Kickboxing: An Intense Way to Initiate Muscle Definition

Get to Know About Various Muscles Involved in Kickboxing

Kickboxing: An Intense Way to Initiate Muscle Definition

Big Hit Kickboxing Studios Helps in Various Kickboxing Lessons

The fitness industry today is obsessed with weight loss programs. Kickboxing takes a different approach to that same goal by involving a lot of kicks, punches, elbow strikes and knees, that puts different parts of your body to work. This is why the results show really fast when you join a kickboxing class.

However, just losing weight won’t cut it. A complete fitness regime should be able to help you get toned and have better muscle definition to show off the hard work you put in. Let’s see how kickboxing can help you achieve this.

Muscles Involved in Various Kickboxing Moves

Kickboxing training is more than just high-intensity cardio. What makes it well-rounded is the combination of styles and techniques that have been borrowed from Muay Thai, Taekwondo, and Karate. A proper session focuses on different parts of your body at the same time. The incredible amount of stress on your muscles force them to recover, and lays down the foundation for hypertrophy, resulting in noticeable muscle definition.

Here’s how it works:

1.    Punching

Punching in kickboxing is more about coordination than just a brutal demonstration of physical strength. To properly execute punching combinations effectively, you’ll need a tremendous amount of muscular endurance.

  • Despite what you may think, proper punching techniques involve a lot of footwork and the movements start from the toes.
  • When you push your leg back, it engages the entire lower body, especially the flexors and the hip abductors.
  • The core muscles are then activated along with the subsequent hip rotation.
  • The arms are engaged last, with the help of the back and deltoids in the shoulder.
  • Most punching combinations involve jabs, which exhaust the deltoids.
  • The biceps, triceps, and the muscular fibres of the forearm act as shock absorbers when the punch makes an impact with an opponent or target.

Punching Requires A Tremendous Amount Of Muscular Endurance.

2.    Kicking

Kicks are initiated from the hips as they whip the leg around for a strike. The type of kicks used in kickboxing are mostly narrow, meant for close-contact fighting.  There is a repetitive use of leg and core when performing the high roundhouse, the front straight, and crescent kicks. Therefore, training in kickboxing can result in:

  1. Stronger hip abductors and quadriceps, the latter located in your upper leg.
  2. Tougher soleus and tibialis anterior, the latter located in your lower leg.

Since these are narrow muscular fibres, and a thin layer of skin are the only things that separate your shin bone and your target, strengthening them becomes a necessity in kickboxing.

3.    Clinching

The clinch, so prominent in Muay Thai, is also a fundamental part of MMA style kickboxing.

In this technique, you wrap your arms and hands around the back of your opponent’s neck to hold them, so you can kick and punch from close range. This particular move requires full engagement of your core as it requires you to constantly flex your transverse abdominis and the rectus abdominis.  The obliques get a good workout from these movements as well. Not to mention, the explosive amount of output that is required from the hip abductors and flexors to lift the target into the striking radius.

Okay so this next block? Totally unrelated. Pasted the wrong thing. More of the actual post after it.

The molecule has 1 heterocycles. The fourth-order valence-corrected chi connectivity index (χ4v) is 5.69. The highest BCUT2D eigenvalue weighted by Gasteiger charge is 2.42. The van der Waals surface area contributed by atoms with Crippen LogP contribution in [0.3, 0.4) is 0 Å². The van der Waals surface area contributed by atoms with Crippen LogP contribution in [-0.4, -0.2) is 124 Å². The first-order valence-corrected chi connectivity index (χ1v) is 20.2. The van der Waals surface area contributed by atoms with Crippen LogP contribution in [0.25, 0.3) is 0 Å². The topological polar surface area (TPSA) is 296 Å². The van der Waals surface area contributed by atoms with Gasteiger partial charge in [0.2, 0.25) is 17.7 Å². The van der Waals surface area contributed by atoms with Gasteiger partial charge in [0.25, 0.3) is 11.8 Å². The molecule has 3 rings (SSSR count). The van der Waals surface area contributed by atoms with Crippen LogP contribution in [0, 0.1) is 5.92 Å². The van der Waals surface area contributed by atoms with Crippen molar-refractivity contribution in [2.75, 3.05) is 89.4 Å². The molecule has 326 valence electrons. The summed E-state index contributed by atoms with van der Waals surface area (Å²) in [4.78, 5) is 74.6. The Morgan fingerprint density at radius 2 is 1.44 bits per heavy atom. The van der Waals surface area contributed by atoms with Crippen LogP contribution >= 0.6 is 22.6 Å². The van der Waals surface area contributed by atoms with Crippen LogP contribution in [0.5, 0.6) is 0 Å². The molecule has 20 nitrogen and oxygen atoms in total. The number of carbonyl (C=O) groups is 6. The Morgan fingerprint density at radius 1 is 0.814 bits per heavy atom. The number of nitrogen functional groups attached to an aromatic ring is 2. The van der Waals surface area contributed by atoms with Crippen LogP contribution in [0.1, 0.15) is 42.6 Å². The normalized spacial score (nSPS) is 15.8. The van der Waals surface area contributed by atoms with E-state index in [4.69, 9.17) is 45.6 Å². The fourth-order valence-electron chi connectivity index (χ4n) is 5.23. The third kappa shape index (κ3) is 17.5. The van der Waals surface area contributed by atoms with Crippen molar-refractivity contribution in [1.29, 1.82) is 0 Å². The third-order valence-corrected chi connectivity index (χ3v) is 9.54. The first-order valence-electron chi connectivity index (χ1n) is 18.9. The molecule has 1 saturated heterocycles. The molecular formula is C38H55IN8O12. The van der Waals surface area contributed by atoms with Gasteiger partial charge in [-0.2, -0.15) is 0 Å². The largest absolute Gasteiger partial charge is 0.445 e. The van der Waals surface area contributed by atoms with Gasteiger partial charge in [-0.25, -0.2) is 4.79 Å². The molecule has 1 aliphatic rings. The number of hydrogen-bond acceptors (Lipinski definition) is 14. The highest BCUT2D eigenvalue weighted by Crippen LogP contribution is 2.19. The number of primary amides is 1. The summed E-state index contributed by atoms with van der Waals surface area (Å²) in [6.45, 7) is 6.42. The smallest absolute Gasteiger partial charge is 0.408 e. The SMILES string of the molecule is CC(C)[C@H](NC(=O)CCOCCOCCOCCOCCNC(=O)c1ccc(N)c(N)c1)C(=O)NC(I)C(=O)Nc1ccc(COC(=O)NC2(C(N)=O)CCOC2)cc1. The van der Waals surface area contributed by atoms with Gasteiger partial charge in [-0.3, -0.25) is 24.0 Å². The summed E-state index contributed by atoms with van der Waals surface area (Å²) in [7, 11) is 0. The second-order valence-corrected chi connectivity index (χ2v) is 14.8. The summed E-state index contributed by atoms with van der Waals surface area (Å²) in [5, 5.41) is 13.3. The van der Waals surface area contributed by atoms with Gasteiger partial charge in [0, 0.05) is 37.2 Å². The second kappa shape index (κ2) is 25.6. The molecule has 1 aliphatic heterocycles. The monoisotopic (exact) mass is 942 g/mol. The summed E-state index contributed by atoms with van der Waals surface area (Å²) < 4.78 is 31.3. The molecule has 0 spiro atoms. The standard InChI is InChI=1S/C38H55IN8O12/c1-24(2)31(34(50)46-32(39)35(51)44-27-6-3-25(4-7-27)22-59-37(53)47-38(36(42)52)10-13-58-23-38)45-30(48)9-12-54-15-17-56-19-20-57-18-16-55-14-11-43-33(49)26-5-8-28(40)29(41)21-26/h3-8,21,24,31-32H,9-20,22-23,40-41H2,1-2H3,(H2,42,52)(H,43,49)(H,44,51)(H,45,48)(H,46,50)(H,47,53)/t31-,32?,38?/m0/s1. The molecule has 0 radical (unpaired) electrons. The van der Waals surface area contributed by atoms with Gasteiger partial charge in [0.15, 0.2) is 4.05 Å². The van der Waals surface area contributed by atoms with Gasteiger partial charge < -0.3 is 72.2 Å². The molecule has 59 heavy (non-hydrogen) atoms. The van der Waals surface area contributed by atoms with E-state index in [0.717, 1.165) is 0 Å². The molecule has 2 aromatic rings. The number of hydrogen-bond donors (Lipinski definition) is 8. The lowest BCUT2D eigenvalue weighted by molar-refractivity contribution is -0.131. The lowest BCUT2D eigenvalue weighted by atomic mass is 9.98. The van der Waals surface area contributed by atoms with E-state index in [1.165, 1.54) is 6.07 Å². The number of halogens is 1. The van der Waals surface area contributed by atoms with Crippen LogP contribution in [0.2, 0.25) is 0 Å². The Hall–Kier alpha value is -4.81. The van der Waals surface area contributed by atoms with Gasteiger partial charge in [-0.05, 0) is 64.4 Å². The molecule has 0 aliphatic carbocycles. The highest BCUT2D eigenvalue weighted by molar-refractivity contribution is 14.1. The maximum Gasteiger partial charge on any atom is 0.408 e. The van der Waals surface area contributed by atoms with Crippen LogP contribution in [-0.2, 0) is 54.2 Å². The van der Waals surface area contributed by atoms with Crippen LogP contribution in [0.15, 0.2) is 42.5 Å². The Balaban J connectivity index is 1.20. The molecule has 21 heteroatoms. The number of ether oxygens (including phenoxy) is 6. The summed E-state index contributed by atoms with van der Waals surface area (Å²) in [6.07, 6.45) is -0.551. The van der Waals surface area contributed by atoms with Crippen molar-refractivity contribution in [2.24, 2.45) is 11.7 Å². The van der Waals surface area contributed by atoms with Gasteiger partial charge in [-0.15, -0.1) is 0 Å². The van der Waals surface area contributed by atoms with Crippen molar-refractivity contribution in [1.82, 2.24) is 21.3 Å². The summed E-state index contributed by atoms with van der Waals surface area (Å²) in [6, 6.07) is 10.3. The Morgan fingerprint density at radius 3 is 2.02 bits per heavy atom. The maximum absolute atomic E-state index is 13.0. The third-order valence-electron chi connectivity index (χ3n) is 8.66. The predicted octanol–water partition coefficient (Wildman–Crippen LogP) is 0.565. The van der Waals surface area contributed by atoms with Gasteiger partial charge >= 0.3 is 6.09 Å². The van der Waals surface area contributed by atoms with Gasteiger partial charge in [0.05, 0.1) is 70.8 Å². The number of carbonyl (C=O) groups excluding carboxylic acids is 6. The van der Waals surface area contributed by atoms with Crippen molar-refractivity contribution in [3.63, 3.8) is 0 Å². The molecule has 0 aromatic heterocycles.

4.    Elbow Strikes

There are a lot of forearm and elbow strikes involved in kickboxing, and your arms are guaranteed to feel sore after a thorough session. The reason is that there isn’t much muscle covering your wrist area, and this style of martial arts requires you to use the wrist extensors.

The impacts of the movements are absorbed by the wrist extensors, even though the power actually originates from the latissimus dorsi of the lower back.

5.    Footwork

This is probably the least flashy part of this martial art style, but nevertheless, it’s one of the most essential skills.  Good footwork helps you in defending yourself by avoiding oncoming blows. It engages your entire lower body, while building good cardio conditioning by keeping you active on your feet. The movements involve the feet, calves, quadriceps, hamstrings and the muscular fibres around the shins. Footwork that requires you to perform pivots, drops, slips or rolls, engages the hips and gluteal muscles too.

6.    Blocking

Blocking in Kickboxing Helps to Built Your Defence System
Anyone who has ever had the experience of being at the receiving end of a punch will tell you how important defending yourself is. A solid defence is to keep your hands up by your chin with your elbows tucked close to the body. This is highly effective in defending your head and the body. When you keep the hands close and the elbows bent, it creates an isometric contraction activating the biceps, the latissimus dorsi, and the trapezius. In defensive movements, you need to engage the core muscles along with the legs to perform a combination of slips, rolls, and pulling back.

 While these techniques seem simple on the surface, they have many nuances that could result in injury if not practised well. That’s why they should only be performed under professional supervision and in a secured environment. So, if you want to make the most of kickboxing training to better your level of physical fitness and overall health, find a studio near your location to help you with your fitness goals and dietary program.

Asi Shoshan

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